Sex-typed play in feminoid boys versus normal boys and girls

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Abstract

Procedures for assessing children's sex-typed play were developed which (a) examined children's continuous play in four sessions totaling 20 minutes rather than measuring only initial choice of a sex-typed toy, and (b) did not impose the stimulus-specific condition of requiring an adult experimenter to be present to administer the task. Play with “masculine” and “feminine” toys was observed for 120 normal children (60 boys, 60 girls) aged 3 yr.–8 yr., and 15 similarly aged boys diagnosed as having childhood gender disturbance. Significant differences were found in the sex-typed play of the two normal groups, but no age differences were observed. The amount of feminine play by the feminoid boys was found to be significantly greater than that of normal boys, but not significantly different from the predominantly feminine play patterns of the normal girls. The usefulness of such a measure for the clinical assessment of deviant sexrole development in young children is discussed.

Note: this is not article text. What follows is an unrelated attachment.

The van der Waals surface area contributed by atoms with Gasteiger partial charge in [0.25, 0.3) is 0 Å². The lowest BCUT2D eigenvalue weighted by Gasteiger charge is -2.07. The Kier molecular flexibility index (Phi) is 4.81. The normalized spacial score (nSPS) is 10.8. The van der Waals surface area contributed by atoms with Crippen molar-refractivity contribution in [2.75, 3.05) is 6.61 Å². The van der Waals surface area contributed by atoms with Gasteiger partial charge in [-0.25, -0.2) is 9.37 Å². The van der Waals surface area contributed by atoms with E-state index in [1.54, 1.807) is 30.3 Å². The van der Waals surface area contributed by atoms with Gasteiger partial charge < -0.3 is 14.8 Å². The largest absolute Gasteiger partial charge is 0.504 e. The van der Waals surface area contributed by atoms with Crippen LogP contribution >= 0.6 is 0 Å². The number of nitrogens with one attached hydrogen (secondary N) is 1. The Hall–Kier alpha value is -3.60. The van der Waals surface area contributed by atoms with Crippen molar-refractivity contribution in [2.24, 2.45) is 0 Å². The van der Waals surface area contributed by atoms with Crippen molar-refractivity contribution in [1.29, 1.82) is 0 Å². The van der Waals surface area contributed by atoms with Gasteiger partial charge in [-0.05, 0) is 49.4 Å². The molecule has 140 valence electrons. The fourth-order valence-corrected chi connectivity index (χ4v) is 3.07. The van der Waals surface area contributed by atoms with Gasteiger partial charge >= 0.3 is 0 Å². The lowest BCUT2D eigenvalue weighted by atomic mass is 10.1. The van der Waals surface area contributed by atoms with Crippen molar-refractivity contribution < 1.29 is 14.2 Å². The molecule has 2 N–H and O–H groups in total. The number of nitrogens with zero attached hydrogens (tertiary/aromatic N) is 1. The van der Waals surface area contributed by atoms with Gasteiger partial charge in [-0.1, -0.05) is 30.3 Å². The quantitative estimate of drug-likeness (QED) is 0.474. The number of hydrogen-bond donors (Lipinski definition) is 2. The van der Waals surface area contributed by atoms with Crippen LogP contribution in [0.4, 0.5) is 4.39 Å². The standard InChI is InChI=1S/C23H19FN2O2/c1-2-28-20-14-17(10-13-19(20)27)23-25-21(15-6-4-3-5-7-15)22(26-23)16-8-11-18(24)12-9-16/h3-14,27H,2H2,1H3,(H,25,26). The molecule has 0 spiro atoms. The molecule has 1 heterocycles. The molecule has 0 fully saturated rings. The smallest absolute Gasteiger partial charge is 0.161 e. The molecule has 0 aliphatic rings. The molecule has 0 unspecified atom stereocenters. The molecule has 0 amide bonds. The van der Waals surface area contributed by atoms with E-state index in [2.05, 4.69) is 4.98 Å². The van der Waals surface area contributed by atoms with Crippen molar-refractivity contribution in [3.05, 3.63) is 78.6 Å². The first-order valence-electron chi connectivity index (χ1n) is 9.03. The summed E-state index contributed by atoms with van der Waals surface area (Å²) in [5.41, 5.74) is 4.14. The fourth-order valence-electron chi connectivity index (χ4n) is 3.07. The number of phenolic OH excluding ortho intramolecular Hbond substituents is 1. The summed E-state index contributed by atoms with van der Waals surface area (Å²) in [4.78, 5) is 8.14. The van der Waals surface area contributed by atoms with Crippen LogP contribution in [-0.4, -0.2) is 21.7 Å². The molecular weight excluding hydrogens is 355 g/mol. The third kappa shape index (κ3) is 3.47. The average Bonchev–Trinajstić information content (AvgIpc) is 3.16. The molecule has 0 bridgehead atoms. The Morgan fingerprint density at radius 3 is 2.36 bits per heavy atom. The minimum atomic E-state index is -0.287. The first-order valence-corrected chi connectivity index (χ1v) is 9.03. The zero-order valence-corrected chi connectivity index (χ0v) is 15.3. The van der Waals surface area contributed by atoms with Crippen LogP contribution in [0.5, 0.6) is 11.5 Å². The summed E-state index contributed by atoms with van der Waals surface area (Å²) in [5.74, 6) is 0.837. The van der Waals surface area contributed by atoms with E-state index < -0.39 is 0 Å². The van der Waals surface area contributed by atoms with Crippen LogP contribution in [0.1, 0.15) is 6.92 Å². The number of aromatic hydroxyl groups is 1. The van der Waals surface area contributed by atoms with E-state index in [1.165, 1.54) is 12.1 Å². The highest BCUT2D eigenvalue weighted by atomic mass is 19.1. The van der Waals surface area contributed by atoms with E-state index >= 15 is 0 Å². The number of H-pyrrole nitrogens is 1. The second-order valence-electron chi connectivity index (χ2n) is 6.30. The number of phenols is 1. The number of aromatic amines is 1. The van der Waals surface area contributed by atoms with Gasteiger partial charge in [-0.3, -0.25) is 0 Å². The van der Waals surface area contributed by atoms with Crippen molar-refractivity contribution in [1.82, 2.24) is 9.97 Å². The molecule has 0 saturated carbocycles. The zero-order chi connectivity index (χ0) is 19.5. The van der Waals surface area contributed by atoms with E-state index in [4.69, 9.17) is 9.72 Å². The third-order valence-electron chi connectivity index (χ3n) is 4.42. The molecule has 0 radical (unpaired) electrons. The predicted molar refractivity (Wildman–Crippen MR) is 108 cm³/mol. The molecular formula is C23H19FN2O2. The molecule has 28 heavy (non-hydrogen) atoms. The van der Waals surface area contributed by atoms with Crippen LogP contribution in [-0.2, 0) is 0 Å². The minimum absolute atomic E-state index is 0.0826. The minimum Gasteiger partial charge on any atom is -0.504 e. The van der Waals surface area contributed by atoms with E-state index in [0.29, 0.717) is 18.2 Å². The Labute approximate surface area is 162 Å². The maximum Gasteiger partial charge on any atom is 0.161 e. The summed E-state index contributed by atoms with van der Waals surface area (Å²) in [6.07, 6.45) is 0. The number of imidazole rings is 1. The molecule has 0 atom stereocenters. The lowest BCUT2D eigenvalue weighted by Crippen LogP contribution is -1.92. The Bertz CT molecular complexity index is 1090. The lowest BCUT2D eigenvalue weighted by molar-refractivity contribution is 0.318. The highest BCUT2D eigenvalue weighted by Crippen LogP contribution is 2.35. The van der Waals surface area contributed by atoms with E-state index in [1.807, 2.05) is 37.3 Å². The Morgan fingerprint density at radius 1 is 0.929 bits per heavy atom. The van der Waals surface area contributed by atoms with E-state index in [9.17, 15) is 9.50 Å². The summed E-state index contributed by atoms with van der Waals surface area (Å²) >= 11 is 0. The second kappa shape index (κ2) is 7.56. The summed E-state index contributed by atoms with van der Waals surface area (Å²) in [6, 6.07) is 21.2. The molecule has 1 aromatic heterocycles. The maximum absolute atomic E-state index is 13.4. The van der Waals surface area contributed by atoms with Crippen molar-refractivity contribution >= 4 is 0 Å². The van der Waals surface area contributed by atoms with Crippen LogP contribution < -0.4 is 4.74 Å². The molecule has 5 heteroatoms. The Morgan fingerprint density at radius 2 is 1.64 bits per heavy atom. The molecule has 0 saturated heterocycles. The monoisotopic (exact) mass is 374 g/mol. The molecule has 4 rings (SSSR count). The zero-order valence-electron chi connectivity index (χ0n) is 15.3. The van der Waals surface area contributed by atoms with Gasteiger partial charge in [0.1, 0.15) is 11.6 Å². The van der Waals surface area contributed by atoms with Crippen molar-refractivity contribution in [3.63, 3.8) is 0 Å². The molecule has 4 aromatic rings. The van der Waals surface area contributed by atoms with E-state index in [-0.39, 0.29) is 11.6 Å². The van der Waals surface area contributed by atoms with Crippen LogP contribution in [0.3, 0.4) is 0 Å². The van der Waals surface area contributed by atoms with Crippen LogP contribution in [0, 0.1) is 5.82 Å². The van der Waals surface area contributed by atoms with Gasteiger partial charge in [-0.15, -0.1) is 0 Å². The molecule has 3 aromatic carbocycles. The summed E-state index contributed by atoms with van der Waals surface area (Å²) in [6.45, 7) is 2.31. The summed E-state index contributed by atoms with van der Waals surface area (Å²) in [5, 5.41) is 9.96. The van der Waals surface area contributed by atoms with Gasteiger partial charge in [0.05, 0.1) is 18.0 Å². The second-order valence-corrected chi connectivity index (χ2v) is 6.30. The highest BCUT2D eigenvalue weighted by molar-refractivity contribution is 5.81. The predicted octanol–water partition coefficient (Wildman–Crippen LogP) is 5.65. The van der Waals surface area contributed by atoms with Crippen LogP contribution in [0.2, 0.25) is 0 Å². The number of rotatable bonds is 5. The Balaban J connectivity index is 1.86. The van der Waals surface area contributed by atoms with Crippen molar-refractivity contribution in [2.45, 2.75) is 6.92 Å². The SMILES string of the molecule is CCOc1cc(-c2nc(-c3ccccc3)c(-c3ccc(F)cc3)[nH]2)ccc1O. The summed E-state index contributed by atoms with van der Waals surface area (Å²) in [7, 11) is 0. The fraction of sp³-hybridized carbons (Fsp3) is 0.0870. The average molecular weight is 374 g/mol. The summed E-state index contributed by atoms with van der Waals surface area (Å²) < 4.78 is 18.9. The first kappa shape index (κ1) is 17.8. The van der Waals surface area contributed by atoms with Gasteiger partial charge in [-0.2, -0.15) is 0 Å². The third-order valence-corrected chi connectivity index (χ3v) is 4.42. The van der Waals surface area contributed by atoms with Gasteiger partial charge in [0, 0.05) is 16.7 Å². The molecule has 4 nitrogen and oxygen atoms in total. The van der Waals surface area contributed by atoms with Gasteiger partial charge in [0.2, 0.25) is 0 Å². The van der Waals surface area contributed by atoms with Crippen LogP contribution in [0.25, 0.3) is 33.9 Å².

This study was supported by United States Public Health Service Research Grant #MH 21803-01A1, 02, 03 from the National Institute of Mental Health. The University Elementary School at UCLA is gratefully acknowledged for providing a normal subject population and laboratory facilities. The authors express their appreciation to Stanley Conrad, Roni Greenberg, Alfred Lauck, Benson Low, and Martin Magy for their assistance in data collection.